Activision Blizzard Gets to Keep Using “Humvee” Mark in a First Amendment Victory

In late 2017 we published our initial article discussing the pending case of a trademark lawsuit brought by AM General LLC, owners of the Humvee brand of multipurpose military vehicles, against Activision Blizzard Inc. (Blizzard), makers of the popular “Call of Duty” video game franchise. The lawsuit claimed that Blizzard infringed on AM General’s trademark and goodwill in the ‘Humvee’ and “HMMWV” name by featuring the marks throughout the “Call of Duty” franchise without permission. Blizzard argument was that the games are created expression protected by the First Amendment, especially since the entire point of the Call of Duty franchise is to accurately depict warfare in an artistic fashion, and since Humvees are an actual brand of military vehicles, the depiction of the mark in the game is necessary for an accurate portrayal of wartime affairs.

The case, which was filed in the United States District Court for the Southern District of New York, was presided over by Judge George B. Daniels. Both AM General and Blizzard filed motions for summary judgment. This simply means that both parties asked the court to rule in its favor on the grounds that they believe that there are no important facts in dispute, and therefore, based solely on the law, they each believe that a judgment could be granted in their favor without having to go to a jury.

Judge Daniels’ actually ruled in favor of Blizzard, discussing several reasons why AM General failed to prove their case. One of the most interesting reasons Judge Daniels’ gave was that while neither party disputed the validity  of AM General’s marks, there is no likelihood of confusion because AM General “has presented no evidence that it is likely to enter the video game industry let alone evidence that consumers would expect it to do so.” Additionally, AM General failed to reasonably show that Blizzard made any statements that were “likely to cause consumers [to have] ‘confusion as to the origin or sponsorship of [its] goods.’”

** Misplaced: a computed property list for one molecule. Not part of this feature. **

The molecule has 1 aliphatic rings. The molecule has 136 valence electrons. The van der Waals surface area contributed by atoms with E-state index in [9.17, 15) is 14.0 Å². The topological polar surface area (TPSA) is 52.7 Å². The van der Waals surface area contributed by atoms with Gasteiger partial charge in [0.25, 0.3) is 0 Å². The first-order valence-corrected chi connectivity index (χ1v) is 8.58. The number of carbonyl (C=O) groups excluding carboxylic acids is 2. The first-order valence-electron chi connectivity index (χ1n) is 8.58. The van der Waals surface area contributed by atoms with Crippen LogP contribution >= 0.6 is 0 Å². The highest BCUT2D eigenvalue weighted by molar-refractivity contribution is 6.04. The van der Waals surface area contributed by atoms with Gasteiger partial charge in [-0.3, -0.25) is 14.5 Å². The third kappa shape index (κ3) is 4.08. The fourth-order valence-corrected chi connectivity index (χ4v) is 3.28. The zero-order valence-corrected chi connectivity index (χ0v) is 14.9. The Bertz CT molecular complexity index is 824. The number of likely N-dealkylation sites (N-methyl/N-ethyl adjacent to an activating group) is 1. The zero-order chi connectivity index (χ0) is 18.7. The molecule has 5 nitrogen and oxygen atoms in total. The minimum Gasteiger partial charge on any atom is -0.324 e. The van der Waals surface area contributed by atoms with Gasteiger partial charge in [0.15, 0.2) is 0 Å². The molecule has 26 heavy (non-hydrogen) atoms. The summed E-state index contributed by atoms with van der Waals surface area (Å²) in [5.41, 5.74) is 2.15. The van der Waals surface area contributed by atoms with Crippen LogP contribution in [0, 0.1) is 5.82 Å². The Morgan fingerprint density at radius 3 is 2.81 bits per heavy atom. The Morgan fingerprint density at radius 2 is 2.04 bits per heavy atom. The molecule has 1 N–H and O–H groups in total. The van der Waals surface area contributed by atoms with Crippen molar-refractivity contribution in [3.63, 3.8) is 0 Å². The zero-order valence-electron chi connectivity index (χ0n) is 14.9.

The judge essentially ruled in favor of Blizzard on the basis of the First Amendment, stating that AM General “failed to show that the presence of Humvees in the Call of Duty games will tarnish or blur [AM General’s] and [Blizzard’s] trademarks. To the extent that any dilution might occur, it must be “tolerated in the interest of maintaining broad opportunities for expression.”” He also mentions that not only did both parties agree that at least “some of the vehicles in the Call of Duty Games are representative of those that a real-life soldier would expect to see in the time and place depicted,” but that even if there was “a modicum of confusion” present here, that AM General still “failed to present sufficient evidence” to defeat Blizzard’s “persuasive explanation” that “the uses of Humvees in the Call of Duty games enhance the games’ realism,” and have failed to present sufficient evidence to win this case.

The judge seems to understand the significance of having this kind of realistic expression in art forms, saying that:

“If realism is an artistic goal, then the presence in modern warfare games of vehicles employed by actual militaries undoubtedly furthers that goal. The inclusions of Humvees in the foreground or background of various scenes—including several instances of players using Humvees to advance to the next level—are integral elements of a video game because they “communicate ideas … through features distinctive to the medium . . . Further, assuming arguendo that realism is the only artistic interest that Call of Duty games possess—an assumption potentially belied by the presence of narrative campaign modes in all of the challenged games—it is also true that realism can have artistic merit in itself.”

You can check out Judge Daniels’ decision on this case here.

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